Upload Directory Fix WordPress Plugin

So around a week ago, every image on my site broke.

TL;DR

This plugin should allow you to hardcode your upload directory in the event that the UPLOADS constant doesn't work. This is a quick, and incredibly dirty fix. You can find it on github:

Fix-uploads-dir on github
(Sidenote: this is the Github Embed plugin by Lee Willis in action!)

Backstory

WordPress, by default, uses /wp-content/uploads for uploads, usually images. You can customize this and other directories using PHP constants, usually set in wp-config.php. WordPress briefly documents these constants here.

I use the UPLOADS constant to put my uploads in /media instead because I like it more. Until about a week ago.

I'm not sure if it was a wordpress update, a plugin, or a change with my hosting behind the scenes. I was working on developing a plugin at the time, I suspected that I'd just broken something. I tried disabling 99% of my plugins, with no dice. I triple checked the database. Etcetera. For one reason or another, wordpress started ignoring the UPLOADS constant.

Fix Uploads Dir uses the WordPress filter upload_dir to manually ater the url WordPress fetches for attachments. It's messy and far from perfect, but functional for me. I've also created a basic settings page (an act that took twice the code of the original plugin) to allow you to configure it without just hardcoding.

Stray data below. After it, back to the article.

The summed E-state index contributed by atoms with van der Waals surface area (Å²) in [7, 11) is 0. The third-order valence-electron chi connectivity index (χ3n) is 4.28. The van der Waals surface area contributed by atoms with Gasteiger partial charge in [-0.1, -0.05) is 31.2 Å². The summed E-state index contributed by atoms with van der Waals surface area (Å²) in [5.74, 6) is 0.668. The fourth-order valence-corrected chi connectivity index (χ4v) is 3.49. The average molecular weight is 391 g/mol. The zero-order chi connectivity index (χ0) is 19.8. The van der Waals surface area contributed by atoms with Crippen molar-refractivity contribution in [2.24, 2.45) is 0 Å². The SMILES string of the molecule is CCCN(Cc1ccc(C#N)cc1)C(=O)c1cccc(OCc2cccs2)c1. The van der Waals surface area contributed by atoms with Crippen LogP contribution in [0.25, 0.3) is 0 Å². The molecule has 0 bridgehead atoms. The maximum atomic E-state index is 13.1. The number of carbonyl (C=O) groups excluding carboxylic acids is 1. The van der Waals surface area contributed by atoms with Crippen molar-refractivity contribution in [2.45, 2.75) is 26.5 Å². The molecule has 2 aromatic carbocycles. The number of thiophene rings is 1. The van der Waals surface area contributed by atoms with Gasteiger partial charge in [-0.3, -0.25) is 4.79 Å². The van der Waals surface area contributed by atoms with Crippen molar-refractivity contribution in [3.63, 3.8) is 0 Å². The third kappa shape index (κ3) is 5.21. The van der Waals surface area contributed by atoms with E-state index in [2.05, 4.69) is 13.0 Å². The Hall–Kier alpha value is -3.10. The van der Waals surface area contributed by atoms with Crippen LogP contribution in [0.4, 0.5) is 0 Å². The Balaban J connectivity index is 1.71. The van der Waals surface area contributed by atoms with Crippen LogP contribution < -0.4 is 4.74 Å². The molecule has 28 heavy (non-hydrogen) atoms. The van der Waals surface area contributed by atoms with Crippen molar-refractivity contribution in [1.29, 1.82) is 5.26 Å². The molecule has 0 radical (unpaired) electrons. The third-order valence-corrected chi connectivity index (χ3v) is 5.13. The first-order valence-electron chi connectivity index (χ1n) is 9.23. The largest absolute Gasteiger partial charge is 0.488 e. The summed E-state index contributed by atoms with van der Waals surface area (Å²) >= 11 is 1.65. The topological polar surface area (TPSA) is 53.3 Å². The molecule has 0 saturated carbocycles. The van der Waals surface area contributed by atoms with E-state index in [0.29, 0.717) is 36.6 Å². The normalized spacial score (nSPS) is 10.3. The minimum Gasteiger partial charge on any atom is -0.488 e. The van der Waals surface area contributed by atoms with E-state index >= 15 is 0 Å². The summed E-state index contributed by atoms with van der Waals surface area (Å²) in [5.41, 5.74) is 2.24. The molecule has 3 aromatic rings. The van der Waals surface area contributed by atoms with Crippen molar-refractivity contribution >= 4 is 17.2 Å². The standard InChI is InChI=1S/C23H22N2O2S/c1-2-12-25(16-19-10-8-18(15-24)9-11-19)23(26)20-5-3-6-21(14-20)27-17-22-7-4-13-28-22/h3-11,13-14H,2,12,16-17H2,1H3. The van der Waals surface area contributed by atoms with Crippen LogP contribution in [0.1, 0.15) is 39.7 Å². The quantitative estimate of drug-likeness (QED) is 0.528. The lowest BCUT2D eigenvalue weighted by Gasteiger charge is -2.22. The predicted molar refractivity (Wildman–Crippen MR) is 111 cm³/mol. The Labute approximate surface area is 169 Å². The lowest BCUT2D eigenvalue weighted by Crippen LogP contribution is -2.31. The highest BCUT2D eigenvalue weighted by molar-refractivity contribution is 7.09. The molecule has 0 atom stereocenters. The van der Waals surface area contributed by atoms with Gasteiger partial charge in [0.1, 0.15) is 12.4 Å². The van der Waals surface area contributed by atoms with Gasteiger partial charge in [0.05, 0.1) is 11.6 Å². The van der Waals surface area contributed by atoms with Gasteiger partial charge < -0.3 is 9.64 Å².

I guiltily hope that this has ever been an issue for someone else, so that this proves useful. I know there were approximately 0 helpful results when I started looking into this. And it'd be neat to be that helpful person once.

p5.js WordPress Plugin

Update March 2021: I polished and published the plugin. Find out more here: p5.js WordPress Legacy Update or head straight to the GitHub.

This custom plugin allows me to embed p5.js projects in my WordPress posts/pages using a shortcode!

I use it in posts like AnAbstractHug, Pixel Summer Storm, and more!

As always if you're interested in one of my plugins, please contact me! I haven't released this officially yet because the code is unpolished, but if you're interested I can give it another pass!

The Grand Story

I started trying with a plugin called ProcessingJS for WordPress by Rolf van Gelder - Which was for ProcessingJS and not p5js! p5js scripts seem to require a blank document, with p5js and the script placed in the header.

My answer was an iframe, which lets you embed a mini-webpage into another page - this way, multiple p5js scripts can be added to posts!

I couldn't find a way to specify the contents of an iframe in-line in php, because iframes embed pre-existing content. I created a php template file for all p5js scripts called p5js-iframe.php for this.

Because the iframe was an independent document, I couldn't tell it directly what scripts to include, so I passed the script file locations via GET request / query string in the source url:

<!-- the iframe source url with file locations passed -->
iframe src="p5js-iframe.php?p5js=/wp-content/plugins/p5js-wp/js/p5.min.js&src=/media/AnAbstractHug.js"
<!-- the php document translating those into script embeds -->
<script type="text/javascript" src="<?php echo $_GET['p5js']; ?>"></script>
	<?php if (isset($_GET['src'])) { ?>
		<script type="text/javascript" src=<?php echo $_GET['src']; ?>></script>

This means I can't embed the script contents directly in the post. I can't pass the script to the iframe directly because urls have a max length on some platforms, so it might work inconsistently. This means I need to pass the link to an external file into the iframe for it to reference. I upload these like you would an image, and it seems to work fine. It's much cleaner than trying to edit the code inside the post anyhow.

Thanks for reading and I hope you found it interesting!